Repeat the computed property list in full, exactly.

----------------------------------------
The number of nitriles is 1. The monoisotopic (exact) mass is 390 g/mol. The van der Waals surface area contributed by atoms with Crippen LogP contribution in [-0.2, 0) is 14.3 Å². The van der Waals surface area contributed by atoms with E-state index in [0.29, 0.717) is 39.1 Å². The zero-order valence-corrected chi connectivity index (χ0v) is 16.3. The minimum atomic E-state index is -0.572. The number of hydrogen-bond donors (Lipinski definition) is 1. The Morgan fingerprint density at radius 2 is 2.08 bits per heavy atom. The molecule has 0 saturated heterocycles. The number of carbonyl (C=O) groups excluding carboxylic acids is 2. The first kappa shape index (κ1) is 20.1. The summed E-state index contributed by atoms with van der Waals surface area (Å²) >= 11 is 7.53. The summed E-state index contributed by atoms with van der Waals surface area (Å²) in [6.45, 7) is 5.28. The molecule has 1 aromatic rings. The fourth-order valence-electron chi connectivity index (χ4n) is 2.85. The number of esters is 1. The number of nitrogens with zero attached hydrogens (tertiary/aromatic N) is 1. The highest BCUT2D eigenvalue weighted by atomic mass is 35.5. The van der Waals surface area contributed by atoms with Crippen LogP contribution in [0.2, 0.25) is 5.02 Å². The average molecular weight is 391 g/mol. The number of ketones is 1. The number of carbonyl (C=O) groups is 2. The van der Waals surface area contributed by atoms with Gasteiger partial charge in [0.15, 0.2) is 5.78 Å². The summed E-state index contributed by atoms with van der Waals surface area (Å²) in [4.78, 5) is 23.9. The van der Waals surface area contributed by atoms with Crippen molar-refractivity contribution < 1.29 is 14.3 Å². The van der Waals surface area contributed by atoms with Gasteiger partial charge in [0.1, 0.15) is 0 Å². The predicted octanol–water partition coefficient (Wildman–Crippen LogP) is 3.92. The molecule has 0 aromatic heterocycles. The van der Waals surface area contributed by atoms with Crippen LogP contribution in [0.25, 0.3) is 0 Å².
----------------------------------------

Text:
The number of nitriles is 1. The monoisotopic (exact) mass is 390 g/mol. The van der Waals surface area contributed by atoms with Crippen LogP contribution in [-0.2, 0) is 14.3 Å². The van der Waals surface area contributed by atoms with E-state index in [0.29, 0.717) is 39.1 Å². The zero-order valence-corrected chi connectivity index (χ0v) is 16.3. The minimum atomic E-state index is -0.572. The number of hydrogen-bond donors (Lipinski definition) is 1. The Morgan fingerprint density at radius 2 is 2.08 bits per heavy atom. The molecule has 0 saturated heterocycles. The number of carbonyl (C=O) groups excluding carboxylic acids is 2. The first kappa shape index (κ1) is 20.1. The summed E-state index contributed by atoms with van der Waals surface area (Å²) >= 11 is 7.53. The summed E-state index contributed by atoms with van der Waals surface area (Å²) in [6.45, 7) is 5.28. The molecule has 1 aromatic rings. The fourth-order valence-electron chi connectivity index (χ4n) is 2.85. The number of esters is 1. The number of nitrogens with zero attached hydrogens (tertiary/aromatic N) is 1. The highest BCUT2D eigenvalue weighted by atomic mass is 35.5. The van der Waals surface area contributed by atoms with Crippen LogP contribution in [0.2, 0.25) is 5.02 Å². The average molecular weight is 391 g/mol. The number of ketones is 1. The number of carbonyl (C=O) groups is 2. The van der Waals surface area contributed by atoms with Gasteiger partial charge in [0.15, 0.2) is 5.78 Å². The summed E-state index contributed by atoms with van der Waals surface area (Å²) in [4.78, 5) is 23.9. The van der Waals surface area contributed by atoms with Crippen molar-refractivity contribution < 1.29 is 14.3 Å². The van der Waals surface area contributed by atoms with Gasteiger partial charge in [0.1, 0.15) is 0 Å². The predicted octanol–water partition coefficient (Wildman–Crippen LogP) is 3.92. The molecule has 0 aromatic heterocycles. The van der Waals surface area contributed by atoms with Crippen LogP contribution in [0.25, 0.3) is 0 Å².